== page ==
Of course, finding upside requires opening your eyes to the possibilities around you. The difference between good investors and great investors is found in the ability to see what others simply don’t see. This starts with financial education and continues through practice.

I encouraged you to open your eyes to the possibilities around you to find upside. When you do so, often you’ll find it in the most unexpected ways.

Here’s a short story about my friend Donald Trump that wonderfully illustrates the concept of upside—and the value of creative thinking in finding it.

When Donald Trump and I first started writing Midas Touch, he invited Kim and me to visit him at Trump National Golf Club in Los Angeles. As Mr. Trump was giving us a personal tour of the gorgeous oceanfront golf club, he stopped in front of the main ballroom and said, “I’ve got to tell you a story.”

The story began with a problem: The main ballroom at Trump National had seating for a maximum of 150 people, so they could not compete with other venues for requests for parties larger than that number. The folks at Trump National began looking for a solution.

The “Obvious” Solution

The most apparent answer was to add an addition onto the existing ballroom. The bids started coming in. 

When the final numbers were tallied, the total cost of the addition, including additional chairs and tables, came to an estimated $3 million. The project would probably take six to nine months to complete. $3 million and nine months is a lot of money and time.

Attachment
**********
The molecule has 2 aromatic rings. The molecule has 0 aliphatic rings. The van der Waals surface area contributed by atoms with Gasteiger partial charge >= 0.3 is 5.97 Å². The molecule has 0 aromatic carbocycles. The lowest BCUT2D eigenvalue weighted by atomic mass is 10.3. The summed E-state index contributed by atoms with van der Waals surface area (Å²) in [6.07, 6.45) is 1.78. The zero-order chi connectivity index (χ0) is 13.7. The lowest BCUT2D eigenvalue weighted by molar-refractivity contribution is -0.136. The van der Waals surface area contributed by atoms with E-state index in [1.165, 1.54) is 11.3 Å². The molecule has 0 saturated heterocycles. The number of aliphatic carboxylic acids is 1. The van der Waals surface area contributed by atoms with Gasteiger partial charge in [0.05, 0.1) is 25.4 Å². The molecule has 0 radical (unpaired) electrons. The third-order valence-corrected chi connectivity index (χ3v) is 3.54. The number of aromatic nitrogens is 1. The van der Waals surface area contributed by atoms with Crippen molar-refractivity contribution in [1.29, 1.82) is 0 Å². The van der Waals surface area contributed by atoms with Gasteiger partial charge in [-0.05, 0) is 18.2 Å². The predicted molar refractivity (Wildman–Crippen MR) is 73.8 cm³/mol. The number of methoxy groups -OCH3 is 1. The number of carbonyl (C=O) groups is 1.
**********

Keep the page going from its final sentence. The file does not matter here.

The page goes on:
The Upside Solution

One evening Donald was walking past a large party in the ballroom. He paused for a moment to observe the celebration, thinking about the problem of how to expand the ballroom to accommodate more people. 

He noticed an older woman struggling to get out of her chair. The ballroom chairs were very nice, but they were big and heavy. They were awkward to maneuver.

That’s when the idea struck Donald. Instead of building an addition onto the ballroom, why not get smaller chairs?

The next day his team started researching this idea. The final result? They found smaller attractive chairs that increased the seating capacity from 150 to just over 250 people.

On top of that, they were able to sell the existing large chairs for more money than the new chairs cost! Trump National increased the capacity of their ballroom so they could now handle parties of up to 250 guests.

Instead of costing Mr. Trump $3 million, he actually made money on the deal. Now that is putting your creativity to work while adding considerable value to your property.

The Lesson

While it may be true that the obvious solution can be the right one, successful people also explore many avenues that may bring much more considerable upside to a deal. 

In short, they think creatively and look at the world with open eyes.


Robert Kiyosaki

Robert Kiyosaki
Editor, Rich Dad Poor Dad Daily

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Kim and I make money work for us. Unfortunately, for many people, it is too late. They do not have the time to build their ark, and I'm afraid that more and more people from my generation, the boomers, will have to work well into their 70s and 80s, sell their houses and cars, and move in with their kids.

Robert Kiyosaki

Robert Kiyosaki, author of bestseller Rich Dad Poor Dad as well as 25 others financial guide books, has spent his career working as a financial educator, entrepreneur, successful investor, real estate mogul, and motivational speaker, all while running the Rich Dad Company.